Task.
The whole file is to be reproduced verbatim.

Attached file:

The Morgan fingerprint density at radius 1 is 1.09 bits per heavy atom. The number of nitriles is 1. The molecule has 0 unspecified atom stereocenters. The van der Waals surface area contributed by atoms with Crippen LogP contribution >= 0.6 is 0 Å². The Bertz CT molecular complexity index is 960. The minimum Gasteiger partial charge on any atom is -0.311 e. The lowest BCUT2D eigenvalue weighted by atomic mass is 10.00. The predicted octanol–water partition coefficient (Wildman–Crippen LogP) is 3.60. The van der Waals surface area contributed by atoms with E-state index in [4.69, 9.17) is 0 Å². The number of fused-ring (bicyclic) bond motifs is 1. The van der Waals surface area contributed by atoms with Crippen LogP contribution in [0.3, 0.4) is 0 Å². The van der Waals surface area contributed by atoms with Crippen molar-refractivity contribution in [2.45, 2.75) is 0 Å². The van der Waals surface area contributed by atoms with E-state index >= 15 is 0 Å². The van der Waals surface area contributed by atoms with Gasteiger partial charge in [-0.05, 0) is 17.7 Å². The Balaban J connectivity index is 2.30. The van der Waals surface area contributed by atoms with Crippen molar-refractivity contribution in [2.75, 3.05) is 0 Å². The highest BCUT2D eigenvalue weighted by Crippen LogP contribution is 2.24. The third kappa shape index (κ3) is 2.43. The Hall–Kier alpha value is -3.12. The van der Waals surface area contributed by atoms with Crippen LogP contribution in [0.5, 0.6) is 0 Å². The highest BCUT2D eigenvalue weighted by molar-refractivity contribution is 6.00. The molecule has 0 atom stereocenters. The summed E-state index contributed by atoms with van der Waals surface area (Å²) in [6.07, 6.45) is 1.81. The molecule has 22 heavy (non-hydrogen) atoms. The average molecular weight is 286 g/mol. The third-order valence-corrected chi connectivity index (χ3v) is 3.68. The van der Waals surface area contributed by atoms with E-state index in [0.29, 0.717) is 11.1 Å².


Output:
The Morgan fingerprint density at radius 1 is 1.09 bits per heavy atom. The number of nitriles is 1. The molecule has 0 unspecified atom stereocenters. The van der Waals surface area contributed by atoms with Crippen LogP contribution >= 0.6 is 0 Å². The Bertz CT molecular complexity index is 960. The minimum Gasteiger partial charge on any atom is -0.311 e. The lowest BCUT2D eigenvalue weighted by atomic mass is 10.00. The predicted octanol–water partition coefficient (Wildman–Crippen LogP) is 3.60. The van der Waals surface area contributed by atoms with E-state index in [4.69, 9.17) is 0 Å². The number of fused-ring (bicyclic) bond motifs is 1. The van der Waals surface area contributed by atoms with Crippen LogP contribution in [0.3, 0.4) is 0 Å². The van der Waals surface area contributed by atoms with Crippen molar-refractivity contribution in [2.45, 2.75) is 0 Å². The van der Waals surface area contributed by atoms with E-state index >= 15 is 0 Å². The van der Waals surface area contributed by atoms with Gasteiger partial charge in [-0.05, 0) is 17.7 Å². The Balaban J connectivity index is 2.30. The van der Waals surface area contributed by atoms with Crippen molar-refractivity contribution in [2.75, 3.05) is 0 Å². The highest BCUT2D eigenvalue weighted by Crippen LogP contribution is 2.24. The third kappa shape index (κ3) is 2.43. The Hall–Kier alpha value is -3.12. The van der Waals surface area contributed by atoms with Crippen LogP contribution in [0.5, 0.6) is 0 Å². The highest BCUT2D eigenvalue weighted by molar-refractivity contribution is 6.00. The molecule has 0 atom stereocenters. The summed E-state index contributed by atoms with van der Waals surface area (Å²) in [6.07, 6.45) is 1.81. The molecule has 22 heavy (non-hydrogen) atoms. The average molecular weight is 286 g/mol. The third-order valence-corrected chi connectivity index (χ3v) is 3.68. The van der Waals surface area contributed by atoms with E-state index in [0.29, 0.717) is 11.1 Å².